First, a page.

Book Review: I Saw the Welsh Revival by David Matthews

I Saw The Welsh Revival by David Matthews. Review by Jeff McLain.
This is a review of I Saw the Welsh Revival from David Matthews. This Colportage Library edition of I Saw the Welsh Revival from Moody Press was released in 1951 by The Moody Institute of Chicago. David Matthews shares that “requests have been made, at various times, for an authoritative description of the marvelous effusion of the Holy Spirit which occurred in Wales during the years 1904-05.”[1]  It is in I Saw the Welsh Revival, that he looks to place “on record an unvarnished report of what was seen” and he confesses that “I have attempted to meet the requests made for such a report,” utilizing his experiences.[2]

Throughout I Saw the Welsh Revival, Author David Matthews shares investigated, transformative, and spirit-filled moments and encounters shared with him by those who were present.  Though, a major part of the book also shares his firsthand experiences, thoughts, and commentary from being present at and invested in these revival moments. At just a little over 120 pages and 16 short chapters, I Saw the Welsh Revival investigates the start to finish of this well-documented and known revival. It follows the critics, the newspapers, the firsthand stories, and it shows the fruit and witness of this powerful and transformative season for the Welsh people. This book also portrays the way the figure at the center of the Welsh Revival, Evan Roberts, pulled back from the public and reconsidered many of his earlier held beliefs about the fruit and manifestations of the revival.

For years, those of us who have been shaped in Charismatic circles know that the Welsh Revival, which involved a young, passionate man named Evan Roberts, is held up as an exemplary moment. To be fair, I think I Saw the Welsh Revival gives a richer and more holistic view of what that revival looked like with vulnerable honesty and without the romanticized attachment of the wide-eyed revivalists. The Welsh Revival has indeed become an exemplary moment that many revivalists envision as they earnestly pray to God to do it again. However, God moved differently in this movement than God had performed before, and I suspect God's moves in each revival and renewal moment are contextualized in ways unlike before. I do think that we are in a time once again that Author David Matthews would remark as one where “throughout the world, there are now many thousands of devout Christians yearning passionately for a great spiritual awakening, convinced that only a mighty effusion of the Holy Spirit among the tormented nations can produce the turning point in the history of this distracted planet.”[3] I also cannot help but agree with the author of I Saw the Welsh Revival, that we are in a time in which many of us are coming to see “the ailments afflicting humanity from age to age are entirely beyond the capacity of human ingenuity to heal.”[4] To that reality, this story is encouraging.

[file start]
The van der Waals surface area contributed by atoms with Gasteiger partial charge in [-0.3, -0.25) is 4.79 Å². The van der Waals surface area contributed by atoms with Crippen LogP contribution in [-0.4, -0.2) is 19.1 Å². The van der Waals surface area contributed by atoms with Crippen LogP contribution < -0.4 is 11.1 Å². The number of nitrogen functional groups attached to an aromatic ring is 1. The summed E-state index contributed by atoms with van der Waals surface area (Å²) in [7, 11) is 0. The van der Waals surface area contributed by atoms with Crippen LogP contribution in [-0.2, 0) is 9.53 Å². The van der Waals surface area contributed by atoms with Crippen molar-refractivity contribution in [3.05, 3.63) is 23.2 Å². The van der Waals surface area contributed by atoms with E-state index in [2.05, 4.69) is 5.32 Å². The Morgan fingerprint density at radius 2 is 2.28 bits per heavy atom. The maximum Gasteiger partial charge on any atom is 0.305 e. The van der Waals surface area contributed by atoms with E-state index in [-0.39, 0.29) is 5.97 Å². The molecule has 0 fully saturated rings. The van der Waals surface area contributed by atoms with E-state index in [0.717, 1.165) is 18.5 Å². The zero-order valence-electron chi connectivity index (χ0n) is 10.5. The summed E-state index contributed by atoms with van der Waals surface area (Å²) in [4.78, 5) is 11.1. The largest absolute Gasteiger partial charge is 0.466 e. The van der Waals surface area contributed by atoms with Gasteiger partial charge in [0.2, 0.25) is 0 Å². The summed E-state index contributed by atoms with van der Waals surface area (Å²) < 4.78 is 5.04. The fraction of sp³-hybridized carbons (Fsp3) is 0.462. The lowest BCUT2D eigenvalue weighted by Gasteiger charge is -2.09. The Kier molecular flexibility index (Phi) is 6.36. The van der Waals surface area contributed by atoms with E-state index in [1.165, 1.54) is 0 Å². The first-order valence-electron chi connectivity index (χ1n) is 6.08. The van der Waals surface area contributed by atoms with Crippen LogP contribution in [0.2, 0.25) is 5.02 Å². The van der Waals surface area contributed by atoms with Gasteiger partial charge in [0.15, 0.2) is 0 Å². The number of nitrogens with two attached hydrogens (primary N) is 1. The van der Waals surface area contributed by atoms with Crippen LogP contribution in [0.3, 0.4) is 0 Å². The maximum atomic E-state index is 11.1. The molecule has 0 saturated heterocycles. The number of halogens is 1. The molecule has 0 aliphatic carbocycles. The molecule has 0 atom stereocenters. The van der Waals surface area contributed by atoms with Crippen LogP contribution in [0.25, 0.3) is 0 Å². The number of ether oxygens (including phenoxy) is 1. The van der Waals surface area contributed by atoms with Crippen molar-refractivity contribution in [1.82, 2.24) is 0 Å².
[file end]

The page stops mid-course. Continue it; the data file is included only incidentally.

The Welsh are no strangers to revival. There have been many Celtic renewal and revival moments in this region over the years. Many have centered on the scriptures, others on inner transformation, and yet others - like Evan Roberts - focused on obedience to the Holy Spirit. For this reason, I Saw the Welsh Revival author David Matthews remarks, “Perhaps the name of Evan Roberts is the most fascinating of all our honored revivalists because of both worldwide publicity and strange happenings reported to have occurred in his -meetings.”[5] Throughout the Welsh Revival, and the ministry of Evan Roberts, from all over the earth “men and women in all ranks of life, representing different religions, came to Wales to witness personally the strange phenomena. Some criticized, and carnally minded skeptics scoffed. People thronged the churches day and night, far beyond the registered capacity of such buildings, without any decrease for months on end.”[6] What is unignorable from this moment in time is the way that this experience redefined the countryside, especially the roughest of the tough. Miners were especially at the center of this revival, and it not only transformed their attitudes and language, but the way they treated their families and animals. This revival is especially known for the way it led to singing, both in the streets and the mines, and the way it left dance halls and pubs empty. David Matthews remarks, “In all Wales, songs of praise raised in ceaseless chorus from the burning hearts of countless thousands were heard in homes and churches and even in the coal mines. There are few, if any, parallels with this mighty outpouring of religious fervor, bringing a whole nation to its knees at the foot of the cross in adoration and praise.”[7] This speaks to the way this revival touched deeply the hearts of the Welsh people.